12 New Cookbooks That Will Revive Your Cooking Spirit

It’s been 13 months since the start of the pandemic; 13 months of cooking nearly all of our own meals. I don’t know about you, but I’m starting to tire of it. What we really need to get that cooking spark back is an infusion of new recipes and inspiration. For me, a few fun new cookbooks are the answer: I read them avidly, marking intriguing recipes with post-it notes for later consumption. If a cookbook inspires a ton of must-make notations, I know it belongs on this list. Here are some new cookbooks I simply can’t wait to cook from this spring! And in the spirit of keeping small businesses alive we absolutely encourage you to purchase these books through your local bookseller.

Á Table: Recipes for Cooking and Eating the French Way by Rebekah Peppler

Paris-based Rebekah Peppler sure understands what Americans want in their French food porn. From gorgeous farmers market abundance and oozing cheeses to lovely dinner party still lifes, this book captures the joie de vivre of entertaining in the French style. She breaks down the must-haves of the French pantry, then serves them up to you with dishes like Carrot Tarte Tatin, Easier Bouillabaisse with Quick Rouille, and Fig Clafoutis. Perfect for your next dinner party… even if only your immediate family is in attendance.

“Cook This Book” by Molly Baz

Cutesy recipe titles and instructions aside, Molly Baz’ bona fides are impressive, as she was a big player in the Bon Appetit test kitchen for a few years, starring in their videos and making every-day cooking attractive and accessible to a generation of social media followers. You’ll learn to riff on recipes, because she gives you the building blocks and understanding to do so. And THAT is what makes a great home cook: the intuition that frees you up and lets you fly. So roast chicken, the workhorse of the family dinner, becomes Pastrami Roast Chicken with Schmaltzy Onions and Dill with the addition of some well-placed spices and a few tweaks to the recipe. Her “Cae Sal” (Caesar Salad) recipe is legendary. This book will teach you to become a better cook.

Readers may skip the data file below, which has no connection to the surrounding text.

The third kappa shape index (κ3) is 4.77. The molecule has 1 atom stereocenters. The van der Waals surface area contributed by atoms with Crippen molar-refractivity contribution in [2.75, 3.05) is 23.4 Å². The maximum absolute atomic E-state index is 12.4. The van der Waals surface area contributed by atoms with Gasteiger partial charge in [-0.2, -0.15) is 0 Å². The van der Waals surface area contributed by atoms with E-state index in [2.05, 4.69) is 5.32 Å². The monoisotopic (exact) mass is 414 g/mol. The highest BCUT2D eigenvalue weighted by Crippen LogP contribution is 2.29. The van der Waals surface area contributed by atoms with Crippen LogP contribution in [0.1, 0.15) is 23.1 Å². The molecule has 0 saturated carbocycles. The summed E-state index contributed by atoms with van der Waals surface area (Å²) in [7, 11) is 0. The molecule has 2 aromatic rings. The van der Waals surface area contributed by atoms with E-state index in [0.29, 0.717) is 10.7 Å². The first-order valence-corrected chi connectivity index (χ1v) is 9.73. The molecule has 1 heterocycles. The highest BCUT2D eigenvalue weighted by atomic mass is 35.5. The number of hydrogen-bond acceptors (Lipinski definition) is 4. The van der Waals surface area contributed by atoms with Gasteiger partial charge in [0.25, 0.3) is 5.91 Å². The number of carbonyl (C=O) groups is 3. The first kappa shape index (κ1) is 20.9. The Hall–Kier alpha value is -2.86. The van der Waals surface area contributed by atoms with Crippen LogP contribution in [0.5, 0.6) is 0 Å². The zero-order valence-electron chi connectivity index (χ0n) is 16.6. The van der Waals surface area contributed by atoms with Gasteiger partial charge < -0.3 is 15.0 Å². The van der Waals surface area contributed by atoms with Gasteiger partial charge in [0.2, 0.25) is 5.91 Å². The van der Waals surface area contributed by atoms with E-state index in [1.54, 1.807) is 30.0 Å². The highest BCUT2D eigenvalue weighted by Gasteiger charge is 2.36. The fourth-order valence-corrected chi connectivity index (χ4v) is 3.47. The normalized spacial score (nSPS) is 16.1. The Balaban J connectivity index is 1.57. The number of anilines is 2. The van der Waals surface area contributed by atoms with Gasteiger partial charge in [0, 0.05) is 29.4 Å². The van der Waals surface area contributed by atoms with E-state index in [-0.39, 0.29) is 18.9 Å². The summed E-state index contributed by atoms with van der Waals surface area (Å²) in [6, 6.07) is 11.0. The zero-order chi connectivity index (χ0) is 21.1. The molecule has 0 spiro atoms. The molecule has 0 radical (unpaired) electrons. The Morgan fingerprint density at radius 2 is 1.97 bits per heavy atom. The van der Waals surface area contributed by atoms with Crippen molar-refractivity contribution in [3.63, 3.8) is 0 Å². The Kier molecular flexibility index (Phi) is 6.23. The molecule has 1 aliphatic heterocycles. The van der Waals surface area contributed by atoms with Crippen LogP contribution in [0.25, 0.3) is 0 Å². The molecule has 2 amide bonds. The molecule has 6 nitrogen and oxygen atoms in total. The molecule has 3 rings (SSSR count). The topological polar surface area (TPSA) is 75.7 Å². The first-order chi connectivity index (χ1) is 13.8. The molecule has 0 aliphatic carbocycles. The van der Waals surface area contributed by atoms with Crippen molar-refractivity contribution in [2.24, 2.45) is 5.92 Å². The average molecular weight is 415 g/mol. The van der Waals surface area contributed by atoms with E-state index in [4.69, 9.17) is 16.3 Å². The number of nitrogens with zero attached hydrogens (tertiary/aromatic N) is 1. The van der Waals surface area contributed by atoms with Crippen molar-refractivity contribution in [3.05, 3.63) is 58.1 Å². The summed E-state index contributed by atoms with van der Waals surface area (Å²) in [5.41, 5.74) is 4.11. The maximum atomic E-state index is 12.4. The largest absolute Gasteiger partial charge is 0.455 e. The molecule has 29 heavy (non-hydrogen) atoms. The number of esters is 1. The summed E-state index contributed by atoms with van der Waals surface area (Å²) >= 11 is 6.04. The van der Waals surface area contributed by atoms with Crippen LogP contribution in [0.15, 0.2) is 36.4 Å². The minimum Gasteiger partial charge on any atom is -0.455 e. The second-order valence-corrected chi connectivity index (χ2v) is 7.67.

“Food Between Friends” by Jesse Tyler Ferguson and Julie Tanous

This charming mash-up of Southwestern and Southern cuisines will convince you that some celebrities can actually cook! Jesse Tyler Ferguson and his cooking bestie Julie Tanous (a professional chef) are a marriage made in a stockpot; they complement each other well, and the headnotes for each recipe are exceedingly entertaining. “A galette is basically a lazy, half-assed pie, and Julie and I love them for that,” espouses Tyler Ferguson, and he ain’t wrong. Their Asparagus and Leek Galette make a lovely lunch that comes together fairly quickly, and we absolutely loved the one-skillet Crispy-Skin Salmon with Artichoke Hearts and Spinach, which I served with the Chermoula-Roasted Broccoli with Tahini Dressing, an inspired pairing.

Jew-ish: Reinvented Recipes from a Modern Mensch” by Jake Cohen

Jake Cohen, a Culinary Institute of America grad, is a well-known food writer, and a proud gay, Ashkenazi Jew (meaning his family came from Eastern Europe), while his husband Alex Shapiro is Sephardic (Jews from the Mediterranean and Middle East). He’s equally at home in a test kitchen or on TikTok. Jew-ish explores the merging of their Jewish food traditions, and we’re all the better for this culinary détente. Cohen puts new twists on Jewish staples, so you’ll find a savory Cacio e Pepe Rugelach, rather than the standard sweet variety with cinnamon and raisins. Tiramisu is made with matzo rather than ladyfingers; latkes are bright yellow from the addition of saffron; cream cheese is more than just a schmear with the addition of Charred Scallions, imparting a lovely smokiness to your lox and bagel sandwich. As a side note, we made the flourless Macaroon Brownies during Passover and they were a HUGE hit.